Published DateBy Erik Eisele
CONWAY — The team of climbers rescued off Mount Washington last week following an avalanche that sent three to the hospital is wrestling with the decisions that put them there.
"We know," said Thom Pollard, the film producer who was making a documentary about former U.S. Marine Keith Zeier's ascent of Mount Washington. Zeier lost his left leg in an IED explosion in Iraq that killed four other soldiers. He is now focused on raising money for the Special Operations Warrior Foundation, which supports severely wounded special operations personnel and their families. Zeier, 53-year-old Ohio-based mountain guide Andy Politz, Pollard and nine others were climbing a moderate snow and ice gully in Huntington Ravine on Thursday with plans to sleep at the Mount Washington Observatory when an avalanche started by the lead party of three caught the other nine climbers.
"The fourth team, which triggered the avalanche near the top of the gully, was the only team to avoid a sliding fall," the U.S. Forest Service snow rangers said in a description of the slide posted on their website. "The team that took the longest fall was in the center of the gully, while the others were along the rock face on the left. No snow anchors were in place and some, if not all, parties were moving simultaneously while roped up, though it isn't entirely clear how many elected to use this technique."
"This type of multi-casualty incident has happened here before," the report went on to say. "Fortunately, the injuries this party sustained were relatively minor compared to those who have taken this fall in the past, allowing rescue teams to stabilize the situation and evacuate the party via the forest service snow tractor."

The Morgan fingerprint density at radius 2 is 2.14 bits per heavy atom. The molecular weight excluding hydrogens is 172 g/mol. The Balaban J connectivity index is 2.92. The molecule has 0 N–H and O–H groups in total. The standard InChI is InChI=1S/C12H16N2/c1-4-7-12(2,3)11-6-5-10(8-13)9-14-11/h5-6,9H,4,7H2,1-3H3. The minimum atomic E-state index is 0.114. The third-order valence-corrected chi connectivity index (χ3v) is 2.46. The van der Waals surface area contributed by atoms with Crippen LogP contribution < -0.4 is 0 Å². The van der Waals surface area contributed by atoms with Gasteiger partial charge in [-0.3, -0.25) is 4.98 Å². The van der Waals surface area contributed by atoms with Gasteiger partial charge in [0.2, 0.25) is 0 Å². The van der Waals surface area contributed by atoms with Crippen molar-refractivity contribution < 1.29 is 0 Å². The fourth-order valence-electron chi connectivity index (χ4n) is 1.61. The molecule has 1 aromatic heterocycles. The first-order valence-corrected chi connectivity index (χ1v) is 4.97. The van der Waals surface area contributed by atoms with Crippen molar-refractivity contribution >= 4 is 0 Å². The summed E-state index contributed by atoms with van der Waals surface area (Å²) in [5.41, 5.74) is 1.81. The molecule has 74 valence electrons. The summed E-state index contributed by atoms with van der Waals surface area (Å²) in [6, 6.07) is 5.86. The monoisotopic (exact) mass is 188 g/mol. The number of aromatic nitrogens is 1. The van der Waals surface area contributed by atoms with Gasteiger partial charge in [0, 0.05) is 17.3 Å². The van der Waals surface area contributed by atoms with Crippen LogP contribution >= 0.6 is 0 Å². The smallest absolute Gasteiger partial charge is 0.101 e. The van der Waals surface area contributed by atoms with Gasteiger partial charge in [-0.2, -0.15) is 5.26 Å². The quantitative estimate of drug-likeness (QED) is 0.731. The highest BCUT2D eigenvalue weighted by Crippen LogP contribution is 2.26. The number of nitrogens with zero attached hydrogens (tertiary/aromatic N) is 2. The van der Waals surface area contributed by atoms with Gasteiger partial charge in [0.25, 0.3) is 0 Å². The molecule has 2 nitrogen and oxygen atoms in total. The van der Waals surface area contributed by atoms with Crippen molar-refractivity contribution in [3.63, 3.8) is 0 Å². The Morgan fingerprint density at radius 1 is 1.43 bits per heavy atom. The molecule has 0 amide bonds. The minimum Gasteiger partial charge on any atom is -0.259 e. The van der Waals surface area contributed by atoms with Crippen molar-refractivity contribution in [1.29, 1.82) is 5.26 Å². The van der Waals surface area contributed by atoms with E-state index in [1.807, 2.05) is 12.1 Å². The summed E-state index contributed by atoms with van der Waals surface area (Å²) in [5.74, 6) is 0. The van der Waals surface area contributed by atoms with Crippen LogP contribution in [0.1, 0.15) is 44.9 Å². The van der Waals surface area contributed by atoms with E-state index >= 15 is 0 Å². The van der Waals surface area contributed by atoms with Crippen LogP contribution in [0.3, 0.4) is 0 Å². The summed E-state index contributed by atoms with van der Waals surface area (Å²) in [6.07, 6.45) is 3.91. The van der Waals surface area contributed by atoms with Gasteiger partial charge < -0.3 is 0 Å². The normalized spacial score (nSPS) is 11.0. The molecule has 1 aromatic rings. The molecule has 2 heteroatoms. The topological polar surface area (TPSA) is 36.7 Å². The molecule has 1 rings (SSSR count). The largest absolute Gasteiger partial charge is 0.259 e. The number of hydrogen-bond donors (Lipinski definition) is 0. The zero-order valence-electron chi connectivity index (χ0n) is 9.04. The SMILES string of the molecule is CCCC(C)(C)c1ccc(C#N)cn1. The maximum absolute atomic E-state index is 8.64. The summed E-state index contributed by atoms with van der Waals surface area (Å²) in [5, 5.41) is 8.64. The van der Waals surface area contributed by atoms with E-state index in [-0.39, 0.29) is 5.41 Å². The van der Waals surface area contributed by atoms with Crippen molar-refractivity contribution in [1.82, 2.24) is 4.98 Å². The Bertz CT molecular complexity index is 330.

"We are well aware that people are going to have issues with how that day went down," Pollard said. Both he and Politz have climbed in major ranges around the world, and in retrospect they recognize missteps. "We were so focused," he said, on what was directly in front of the team, that they missed big picture questions.
Now, Pollard said, the movie that was originally going to be about Zeier's ascent will take a hard look at the team's decisions. "We're going to answer these questions," he said, and interview people involved in the rescue. "If they want to say something negative it won't be edited out."
The team members, meanwhile, have been making their way home. The bulk are from Ohio, like Politz, who was discharged over the weekend and is now home. Some of the less experienced climbers were "shellshocked," Pollard said, but from his perspective the most difficult thing is having this happen to Zeier. "It just breaks my heart that anything happened to him."
Zeier wrenched his back when his prosthesis pushed up into his hip, Pollard said, and also injured his rotator cuff. He stayed at the hospital for several days for observation, but he was due to get out any time. "He's just looking forward to going home and beginning physical therapy," Pollard said.
In the meantime Pollard has been split between conducting interviews for his film, "Ascents of Honor," and being interviewed by reporters from as far away as New York and Ohio, "call after call after call," he said.
Some members of the team are already talking about getting Zeier back to Mount Washington so he can finish the climb. "We can't let something like this shut us down," Pollard said.